Ditch Deepfake Parenting

The dangers of modern technology demands that parents engage in real, rather than deepfake, parenting.

Getting your Trinity Audio player ready...

Last October, a disturbing headline caught my eye. A 14-year-old student discovered that she and several other female classmates at her New Jersey high school were the victims of explicit images created and circulated by a male classmate. 

What disturbed me most was that this wasn’t the abhorrent practice of “revenge porn,” a phenomenon that has plagued deeply misguided school-aged children and adults alike since the advent of the camera phone in the late 2000s. In typical cases of revenge porn, a person, usually an ex-boyfriend or girlfriend, circulates explicit images intentionally created by the former partner. Post-breakup, the photos then become ammunition to bully, shame, extort, or otherwise enact retaliation. 

This New Jersey case was different and far more nefarious. In this case, the unnamed male student had accessed AI software to create realistic, pornographic images and videos of this poor girl and her friends without their knowledge or consent—images and videos that were so lifelike it was difficult to tell at first that they were, indeed, fake. It was as simple as using readily available photos—for example, from the girls’ own social media accounts—and uploading them into the software that then uses artificial intelligence to create the pornographic elements, a process known as “deep faking.” 

Orthodox. Faithful. Free.

Sign up to get Crisis articles delivered to your inbox daily

Email subscribe inline (#4)

As the 2023-2024 academic year progressed, I began, much to my horror, to notice an increasing number of similar headlines. In November, a nearly identical tragedy befell several high school girls in Washington state. In December, two middle school boys in Florida were caught circulating deepfake porn of their female classmates. In April, multiple Los Angeles-area school districts announced they were investigating incidents of deepfake porn at various middle and high schools within their jurisdictions.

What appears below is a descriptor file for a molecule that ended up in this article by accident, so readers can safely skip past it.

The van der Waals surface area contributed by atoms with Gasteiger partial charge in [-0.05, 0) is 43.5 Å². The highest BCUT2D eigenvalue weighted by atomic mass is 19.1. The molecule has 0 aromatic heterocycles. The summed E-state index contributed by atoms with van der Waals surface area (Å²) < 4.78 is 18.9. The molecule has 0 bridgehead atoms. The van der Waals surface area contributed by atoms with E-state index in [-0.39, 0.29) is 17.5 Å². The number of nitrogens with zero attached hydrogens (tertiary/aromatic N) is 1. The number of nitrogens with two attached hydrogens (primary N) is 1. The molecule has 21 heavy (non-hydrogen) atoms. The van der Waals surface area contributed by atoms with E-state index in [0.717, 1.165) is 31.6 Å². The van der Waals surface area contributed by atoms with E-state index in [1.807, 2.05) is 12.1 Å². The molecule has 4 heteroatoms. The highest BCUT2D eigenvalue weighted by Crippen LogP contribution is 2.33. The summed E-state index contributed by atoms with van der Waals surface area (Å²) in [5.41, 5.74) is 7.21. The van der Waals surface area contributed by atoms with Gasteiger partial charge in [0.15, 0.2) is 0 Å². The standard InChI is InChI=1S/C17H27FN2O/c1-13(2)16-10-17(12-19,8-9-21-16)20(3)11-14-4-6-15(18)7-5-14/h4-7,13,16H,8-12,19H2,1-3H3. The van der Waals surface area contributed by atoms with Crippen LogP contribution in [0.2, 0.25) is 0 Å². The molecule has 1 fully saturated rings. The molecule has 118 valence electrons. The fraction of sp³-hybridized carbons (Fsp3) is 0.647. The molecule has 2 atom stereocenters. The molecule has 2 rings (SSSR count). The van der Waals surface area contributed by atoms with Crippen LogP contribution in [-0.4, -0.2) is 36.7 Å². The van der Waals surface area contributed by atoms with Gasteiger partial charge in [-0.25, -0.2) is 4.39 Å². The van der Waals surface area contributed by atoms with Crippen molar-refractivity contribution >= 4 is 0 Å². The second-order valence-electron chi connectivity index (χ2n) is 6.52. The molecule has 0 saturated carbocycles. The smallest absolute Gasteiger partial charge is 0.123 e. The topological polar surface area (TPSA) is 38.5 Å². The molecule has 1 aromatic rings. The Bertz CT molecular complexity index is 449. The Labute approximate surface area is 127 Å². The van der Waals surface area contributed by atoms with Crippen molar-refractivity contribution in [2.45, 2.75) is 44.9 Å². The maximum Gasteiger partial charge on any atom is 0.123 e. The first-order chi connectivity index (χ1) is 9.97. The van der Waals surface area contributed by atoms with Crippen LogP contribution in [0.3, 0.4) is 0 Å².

The issue isn’t limited to just a few locales. In response to these and countless other deepfake episodes, a number of states have rushed to enact or amend prior revenge-porn laws to cover the creation of deepfake pornography. Schools across the country have responded, too, hurrying to enact new policies to protect students and dissuade the would-be perpetrators. 

Which leaves me to wonder…where are the parents in all of this?

Many times, they’re at the subsequent school board meetings, tearfully decrying the debasement of their daughters and begging elected officials to do something to protect future students. They’re also filing lawsuits against the offenders and their parents. And increasingly, they’re standing alongside their victim children at various other public hearings, as their children implore state lawmakers to enact or change existing laws to protect victims and curtail AI’s ability to create these types of images in the first place.

This is not parenting, however. It’s activism. Call it deepfake parenting, if you want: it looks close enough to the real thing to fool these same well-meaning parents and lawmakers into thinking they’re taking steps to protect their children, all the while leaving the real cancer untouched. Parents are being reactive rather than proactively forming and protecting their children. They are blame shifting (“My child would never have done this if that evil person in Silicon Valley hadn’t created this software!”) or reaching out to the nanny-state to foresee and stop all possible evils (“Why weren’t there laws and policies in place already to protect my daughter?!”).

Don’t mistake me here—I am not victim-shaming these girls. They had no idea their innocent pictures posted to Instagram or TikTok or whatever app the kids are using these days would be so cruelly and evilly manipulated by their male classmates. In fact, even if the victims hadn’t had access to social media, these boys still could have found ways to create deepfake content. (Ponder, for just a moment, how many images of our children abound in the public forum: their fellow classmates’ camera phones and social media accounts, yearbooks, sports team pictures, even our church bulletins, just to name a few.)